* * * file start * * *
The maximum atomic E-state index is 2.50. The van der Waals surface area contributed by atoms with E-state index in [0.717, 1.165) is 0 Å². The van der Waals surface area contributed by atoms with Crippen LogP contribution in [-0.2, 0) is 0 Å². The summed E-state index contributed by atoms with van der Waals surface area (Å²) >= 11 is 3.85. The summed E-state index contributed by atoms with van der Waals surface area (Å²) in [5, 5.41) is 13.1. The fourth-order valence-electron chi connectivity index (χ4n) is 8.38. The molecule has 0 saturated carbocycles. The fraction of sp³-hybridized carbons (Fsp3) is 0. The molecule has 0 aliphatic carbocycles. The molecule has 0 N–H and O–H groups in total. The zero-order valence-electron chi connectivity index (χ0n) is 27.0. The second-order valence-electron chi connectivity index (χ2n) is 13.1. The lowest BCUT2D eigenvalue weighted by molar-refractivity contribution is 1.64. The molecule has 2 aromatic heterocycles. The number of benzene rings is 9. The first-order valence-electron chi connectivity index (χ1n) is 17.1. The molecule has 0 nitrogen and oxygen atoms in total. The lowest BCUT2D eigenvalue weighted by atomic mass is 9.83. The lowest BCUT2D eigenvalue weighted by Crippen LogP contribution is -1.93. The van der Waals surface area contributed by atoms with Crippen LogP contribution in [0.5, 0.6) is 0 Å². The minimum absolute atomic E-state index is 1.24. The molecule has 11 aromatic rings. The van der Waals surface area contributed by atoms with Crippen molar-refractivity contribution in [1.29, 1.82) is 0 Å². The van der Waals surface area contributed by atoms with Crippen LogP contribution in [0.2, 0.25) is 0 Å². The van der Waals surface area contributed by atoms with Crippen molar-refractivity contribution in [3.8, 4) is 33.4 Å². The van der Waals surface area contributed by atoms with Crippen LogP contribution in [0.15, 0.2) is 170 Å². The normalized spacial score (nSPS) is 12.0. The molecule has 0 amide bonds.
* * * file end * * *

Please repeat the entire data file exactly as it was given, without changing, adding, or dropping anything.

The maximum atomic E-state index is 2.50. The van der Waals surface area contributed by atoms with E-state index in [0.717, 1.165) is 0 Å². The van der Waals surface area contributed by atoms with Crippen LogP contribution in [-0.2, 0) is 0 Å². The summed E-state index contributed by atoms with van der Waals surface area (Å²) >= 11 is 3.85. The summed E-state index contributed by atoms with van der Waals surface area (Å²) in [5, 5.41) is 13.1. The fourth-order valence-electron chi connectivity index (χ4n) is 8.38. The molecule has 0 saturated carbocycles. The fraction of sp³-hybridized carbons (Fsp3) is 0. The molecule has 0 aliphatic carbocycles. The molecule has 0 N–H and O–H groups in total. The zero-order valence-electron chi connectivity index (χ0n) is 27.0. The second-order valence-electron chi connectivity index (χ2n) is 13.1. The lowest BCUT2D eigenvalue weighted by molar-refractivity contribution is 1.64. The molecule has 2 aromatic heterocycles. The number of benzene rings is 9. The first-order valence-electron chi connectivity index (χ1n) is 17.1. The molecule has 0 nitrogen and oxygen atoms in total. The lowest BCUT2D eigenvalue weighted by atomic mass is 9.83. The lowest BCUT2D eigenvalue weighted by Crippen LogP contribution is -1.93. The van der Waals surface area contributed by atoms with Crippen LogP contribution in [0.5, 0.6) is 0 Å². The minimum absolute atomic E-state index is 1.24. The molecule has 11 aromatic rings. The van der Waals surface area contributed by atoms with Crippen molar-refractivity contribution in [1.29, 1.82) is 0 Å². The van der Waals surface area contributed by atoms with Crippen LogP contribution in [0.2, 0.25) is 0 Å². The van der Waals surface area contributed by atoms with Crippen molar-refractivity contribution in [3.8, 4) is 33.4 Å². The van der Waals surface area contributed by atoms with Crippen LogP contribution in [0.15, 0.2) is 170 Å². The normalized spacial score (nSPS) is 12.0. The molecule has 0 amide bonds.